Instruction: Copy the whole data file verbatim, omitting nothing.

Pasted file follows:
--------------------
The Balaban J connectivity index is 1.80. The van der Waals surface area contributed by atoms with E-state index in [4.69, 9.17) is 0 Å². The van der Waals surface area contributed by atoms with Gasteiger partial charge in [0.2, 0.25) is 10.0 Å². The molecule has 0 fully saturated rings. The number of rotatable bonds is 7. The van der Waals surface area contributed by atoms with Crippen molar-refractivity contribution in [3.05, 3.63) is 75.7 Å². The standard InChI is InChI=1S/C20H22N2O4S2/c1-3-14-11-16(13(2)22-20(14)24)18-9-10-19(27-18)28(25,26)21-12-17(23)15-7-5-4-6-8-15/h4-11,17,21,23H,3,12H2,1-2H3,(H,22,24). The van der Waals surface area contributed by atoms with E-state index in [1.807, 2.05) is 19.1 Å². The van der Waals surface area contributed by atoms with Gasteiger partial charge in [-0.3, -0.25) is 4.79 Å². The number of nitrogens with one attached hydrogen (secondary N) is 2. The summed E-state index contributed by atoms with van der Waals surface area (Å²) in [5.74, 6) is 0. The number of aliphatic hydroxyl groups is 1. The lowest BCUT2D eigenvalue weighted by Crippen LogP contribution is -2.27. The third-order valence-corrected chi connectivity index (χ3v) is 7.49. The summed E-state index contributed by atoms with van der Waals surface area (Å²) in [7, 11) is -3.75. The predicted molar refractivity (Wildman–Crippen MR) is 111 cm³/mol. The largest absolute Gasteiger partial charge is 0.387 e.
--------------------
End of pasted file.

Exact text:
The Balaban J connectivity index is 1.80. The van der Waals surface area contributed by atoms with E-state index in [4.69, 9.17) is 0 Å². The van der Waals surface area contributed by atoms with Gasteiger partial charge in [0.2, 0.25) is 10.0 Å². The molecule has 0 fully saturated rings. The number of rotatable bonds is 7. The van der Waals surface area contributed by atoms with Crippen molar-refractivity contribution in [3.05, 3.63) is 75.7 Å². The standard InChI is InChI=1S/C20H22N2O4S2/c1-3-14-11-16(13(2)22-20(14)24)18-9-10-19(27-18)28(25,26)21-12-17(23)15-7-5-4-6-8-15/h4-11,17,21,23H,3,12H2,1-2H3,(H,22,24). The van der Waals surface area contributed by atoms with E-state index in [1.807, 2.05) is 19.1 Å². The van der Waals surface area contributed by atoms with Gasteiger partial charge in [-0.3, -0.25) is 4.79 Å². The number of nitrogens with one attached hydrogen (secondary N) is 2. The summed E-state index contributed by atoms with van der Waals surface area (Å²) in [5.74, 6) is 0. The number of aliphatic hydroxyl groups is 1. The lowest BCUT2D eigenvalue weighted by Crippen LogP contribution is -2.27. The third-order valence-corrected chi connectivity index (χ3v) is 7.49. The summed E-state index contributed by atoms with van der Waals surface area (Å²) in [7, 11) is -3.75. The predicted molar refractivity (Wildman–Crippen MR) is 111 cm³/mol. The largest absolute Gasteiger partial charge is 0.387 e.